In addition, LHS graduation coaches utilize disaggregated data to create plans of action. Coaches use available resources and work with students in areas such as attendance, grades, and behavior. Taylor commented, “I have seen graduation coaches become an advocate or an ally for students that didn’t have anybody. That student then knows that there is someone that cares about them. That personalization goes a long way.” Taylor also attributes their success to having the “right people” including dedicated teachers to confront the brutal facts. Furthermore, Taylor expressed the value of having a broad-based group of educational agencies and organizations that coalesced to communicate and promote cross-agency work on teaching quality.


Beverly S. Strickland, Director of High School Programs, Duval County Public Schools (DCPS), discussed the implementation of their freshman transition course entitled “Keystone.” As part of the DCPS High School Redesign (2006-2007), school counseling services were increased and several enrichment programs were implemented such as College Board’s SpringBoard English and Math program and the Advancement Via Individual Determination (AVID) program. In addition, Keystone was implemented as a new graduation requirement for all incoming freshman. Judy Cromartie, Guidance Supervisor of DCPS, was quoted as stating, ‘We are hoping this early connection in high school (Keystone course) will result in greater academic success in grade nine, where we currently have our largest failure rate.

Keystone was created using many of the Standards for Freshman Transition Classes created by Dr. Rebecca Dedmond of The George Washington University (GWU). The Freshman Transition Initiative works with middle or high school principals, teachers, curriculum developers and school counselors to increase student retention and the success rate of the youth in schools. Strickland explained Dr. Dedmond’s philosophy that the 9th grade is a significant year in determining a student’s future and that individuals are not motivated to work hard until they understand the benefits of their efforts. “We thought [the standards] were very powerful. It helps them understand the value of their work,” stated Strickland.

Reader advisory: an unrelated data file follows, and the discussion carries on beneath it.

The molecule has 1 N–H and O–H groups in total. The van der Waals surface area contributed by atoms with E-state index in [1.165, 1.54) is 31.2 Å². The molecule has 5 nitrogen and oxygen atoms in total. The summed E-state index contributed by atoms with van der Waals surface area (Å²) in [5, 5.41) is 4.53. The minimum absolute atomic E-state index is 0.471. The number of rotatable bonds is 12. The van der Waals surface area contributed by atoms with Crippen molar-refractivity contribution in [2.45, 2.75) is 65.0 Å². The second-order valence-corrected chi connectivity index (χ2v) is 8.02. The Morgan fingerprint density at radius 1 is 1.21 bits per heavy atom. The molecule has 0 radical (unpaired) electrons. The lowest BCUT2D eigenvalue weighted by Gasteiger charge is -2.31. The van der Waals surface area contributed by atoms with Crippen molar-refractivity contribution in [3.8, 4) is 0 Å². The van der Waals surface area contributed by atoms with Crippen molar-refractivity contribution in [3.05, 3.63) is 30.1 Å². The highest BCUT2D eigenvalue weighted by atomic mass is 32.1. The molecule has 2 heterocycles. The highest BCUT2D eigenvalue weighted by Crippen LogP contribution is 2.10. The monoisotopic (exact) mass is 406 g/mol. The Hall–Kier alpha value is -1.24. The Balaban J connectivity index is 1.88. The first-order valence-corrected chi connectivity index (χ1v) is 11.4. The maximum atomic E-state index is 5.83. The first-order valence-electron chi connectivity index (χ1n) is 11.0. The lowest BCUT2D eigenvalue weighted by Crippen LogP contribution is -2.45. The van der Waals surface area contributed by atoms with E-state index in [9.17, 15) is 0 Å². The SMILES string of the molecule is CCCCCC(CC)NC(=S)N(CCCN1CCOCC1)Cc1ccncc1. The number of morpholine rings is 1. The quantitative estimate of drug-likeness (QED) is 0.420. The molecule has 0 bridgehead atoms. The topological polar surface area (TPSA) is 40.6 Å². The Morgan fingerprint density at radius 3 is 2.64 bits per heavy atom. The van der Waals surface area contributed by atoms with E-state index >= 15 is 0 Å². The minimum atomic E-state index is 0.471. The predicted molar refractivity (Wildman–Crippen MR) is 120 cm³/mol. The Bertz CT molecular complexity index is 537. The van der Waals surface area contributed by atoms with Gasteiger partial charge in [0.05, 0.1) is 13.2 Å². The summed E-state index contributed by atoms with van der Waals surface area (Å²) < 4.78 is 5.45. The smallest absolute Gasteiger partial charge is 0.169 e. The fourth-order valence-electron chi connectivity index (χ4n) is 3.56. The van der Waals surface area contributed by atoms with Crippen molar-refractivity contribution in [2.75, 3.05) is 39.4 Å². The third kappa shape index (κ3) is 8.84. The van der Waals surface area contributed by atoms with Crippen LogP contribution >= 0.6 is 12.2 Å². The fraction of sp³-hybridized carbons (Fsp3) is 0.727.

Strickland described Keystone as a course to help 9th grade students make a successful transition into high school, gain the skills for success in postsecondary education, and set goals for the future. Four themes shape the course:

  • Where Am I?
  • Demonstrate strategies for making good grades.
  • Learn how to get the most out of high school.
  • Establish key people in school who can provide support/assistance.
  • Learn the rules and consequences of specific behavior.
  • Understand the relevance of high school to future success.

    1. Who Am I?

      • Determine skills and abilities through formal assessments and surveys.
      • Identify learning style, talents, and strengths.
      • Understand skills needed to be successful academically and in the workplace.

    2. What Do I Want?

      • Learn personal budgeting and its impact on future lifestyle.
      • Analyze the effect of interests upon education/ career.
      • Recognize impact of career choice on lifestyle.
      • Recognize impact of education on personal lifestyle.
      • Demonstrate skills to locate, analyze, and apply career information.

   3. How Do I Get There?

      • Build a personal budget using projected training, job, and lifestyle.
      • Apply skill sets required to succeed in classroom and workforce.
      • Know process for career planning and education preparation.
      • Research college/university entrance requirements and course offerings.
      • Demonstrate importance of productive work habits and attitudes.
      • Know the process used to locate and secure employment.
      • Create vision of the future and develop a 10-year educational and career plan.
      • Write career and college research report.

Currently, DCPS and GWU are assessing and developing evaluation methods of the Keystone course. Strickland commented that important factors in creating the Keystone course has been selecting the “right” teacher, providing professional development for faculty and staff, conducting weekly school visits, developing professional learning communities, and making yearly revisions based on feedback.

Highlights from the Question and Answer session

A question was asked regarding the relationship and the difference between graduation coaches and school counselors. A respondent, Allen Fort of the Georgia State Department of Education, explained that they have been working to prepare coaches and counselors to work together. Because coaches are not trained counselors, it was important to make sure that coaches didn’t become counselors. Ideally, coaches and school counselors would work together. A difference between a coach and a school counselor is that the coach’s work is based on a student’s attendance, grades, and discipline referrals. Coaches examine why a student may be failing.  If the challenge has to do with family issues, the school counselor would then help the student.